(h/t David at VideoCafe) Michele Bachmann had to have the most interesting campaign promise of any of the Republican candidates to date: The same woman who has never passed a single bill in her tenure in congress is telling audiences that
September 5, 2011

(h/t David at VideoCafe)

Michele Bachmann had to have the most interesting campaign promise of any of the Republican candidates to date: The same woman who has never passed a single bill in her tenure in congress is telling audiences that President Bachmann will make sure Americans are paying less than $2 per gallon for gasoline.

“Under President Bachmann you will see gasoline come down below $2 a gallon again,” Bachmann told a crowd Tuesday in South Carolina. “That will happen.” “The day that the president became president gasoline was $1.79 a gallon,” Bachmann said. “Look what it is today.”[..]

Let’s first take a look at the basic claim. I have seen many people repeat her claim that gasoline was $1.79 per gallon when Obama took office, but I haven’t seen anyone fact check it. So I went to the EIA statistics, and found that the week before Obama took office (his inauguration was on Tuesday, January 20, 2009), overall retail gasoline averaged $1.90 per gallon. The week of his inauguration retail gasoline averaged $1.89 per gallon. So, there was some slight context possibly needed to qualify the $1.79 per gallon remark (probably somewhere gasoline averaged that price) but the general claim is basically correct: Prices were much lower when Obama took office, and now the current price of gasoline is $3.66 per gallon.

Just for fun — and before we examine the claim in more detail — I decided to check and see what gas prices were when Bush took office. When he first took office on January 20, 2001, gasoline prices averaged $1.51 a gallon. At the beginning of his second term in 2005, gasoline prices averaged $1.90. When Bush left office, gasoline prices averaged $1.90. However, as we know gasoline prices were hardly stable in between. During Bush’s second term — in the summer of 2008 — gasoline ran up to over $4 per gallon. The price remained at that level for almost two months before a recession brought the economy crashing down — and gasoline prices along with it.

But most families don’t fill up for the entire year on a specific day, so a snapshot of prices on inauguration day isn’t really that meaningful. Let’s consider average annual gas prices over the past few years. Beginning in 2002, each subsequent year of Bush’s administration saw higher average annual gas prices than the previous year. For six years in a row — from 2003 through 2008 — gas prices rose. Prices crossed the $2 per gallon mark in 2004 and ultimately rose to an annual average of $3.30 per gallon in 2008, Bush’s last full year in office. And the only reason gasoline prices weren’t higher than $3.30 per gallon was due to the recession-induced price collapse in the price of oil in the second half of 2008.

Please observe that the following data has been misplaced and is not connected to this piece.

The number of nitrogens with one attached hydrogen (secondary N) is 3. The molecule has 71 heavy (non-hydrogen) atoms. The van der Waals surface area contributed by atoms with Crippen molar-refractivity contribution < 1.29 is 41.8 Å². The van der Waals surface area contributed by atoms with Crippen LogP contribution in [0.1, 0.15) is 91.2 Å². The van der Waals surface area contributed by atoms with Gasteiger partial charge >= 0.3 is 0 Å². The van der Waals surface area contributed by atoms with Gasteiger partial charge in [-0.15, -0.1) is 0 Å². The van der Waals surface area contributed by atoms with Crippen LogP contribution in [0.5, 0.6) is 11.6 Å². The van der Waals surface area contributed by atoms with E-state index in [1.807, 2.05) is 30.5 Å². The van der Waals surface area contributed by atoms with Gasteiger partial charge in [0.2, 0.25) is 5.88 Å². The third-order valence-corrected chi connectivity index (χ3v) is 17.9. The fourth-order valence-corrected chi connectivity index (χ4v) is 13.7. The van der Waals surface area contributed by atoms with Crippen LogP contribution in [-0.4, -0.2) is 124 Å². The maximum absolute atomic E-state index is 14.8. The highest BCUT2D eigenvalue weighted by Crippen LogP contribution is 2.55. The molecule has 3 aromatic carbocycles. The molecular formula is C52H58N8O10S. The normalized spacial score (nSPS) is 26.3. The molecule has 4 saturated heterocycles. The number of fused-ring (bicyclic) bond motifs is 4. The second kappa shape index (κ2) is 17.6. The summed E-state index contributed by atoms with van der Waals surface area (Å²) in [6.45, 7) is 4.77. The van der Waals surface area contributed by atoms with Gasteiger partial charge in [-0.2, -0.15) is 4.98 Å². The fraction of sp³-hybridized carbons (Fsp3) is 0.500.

Beyond the fundamental idiocy of the construct, how exactly does President Bachmann think she'll achieve this particular sparkle pony? By taking an "All Of The Above" approach to energy policy, naturally.

SCHIEFFER: Now congresswoman, I think that's a great idea. And I think everybody hopes that. But who would you propose to do that?

BACHMANN: Well, by embarking on an all of the above energy strategy. What the president has been doing is strangling the United States energy sector. The good news is, Bob, that many Americans still don't know is that the United States is the number one energy resource rich nation in the world. We have 25 percent of all the coal in the world. One of the largest natural gas finds, trillions of cubic feet of natural gas was recently discovered in Pennsylvania. And of course from ANWR, to the east Gulf region to the Atlantic, to the Pacific, to the Bakken oil fields, we also have billions of barrels of oil.

Um, huh? She does know that coal and natural gas doesn't really do much to the 18 million barrels of oil that the US consumes daily, doesn't she? And that Bakken oil field?

Certainly 3.65 billions barrels of recoverable oil is nothing to sneeze at, but a little perspective is in order. The U.S. currently imports an average of about 10 million barrels of oil per day (for a total of about 3.65 billion barrels of oil per year), so even if all the estimated undiscovered oil in the Bakken formation were extracted today, it would only be enough to wean the U.S. off of crude oil imports for one year.

But what's the biggest missing point that Professor Bachmann misses in her free market-deregulation-all of the above zeal? She could allow for the mining of every square inch of this country for every possible energy resource, leading to massive environmental destruction, birth defects and god knows what other horrors and NOT ONE SINGLE KILOWATT of energy would necessarily be for US consumption. All that oil that spilled into the Gulf of Mexico wasn't necessarily going to the US, but the open market where BP could get the highest price for it. And let's not cry any tears over the regulations BP had to suffer while oil permits were *temporarily* halted. Their stockholders certainly aren't. And what were those gas prices like then, Michele?

But hey, it's interesting that Bachmann's "All of the Above" approach doesn't include a single clean energy solution, like solar or wind power.

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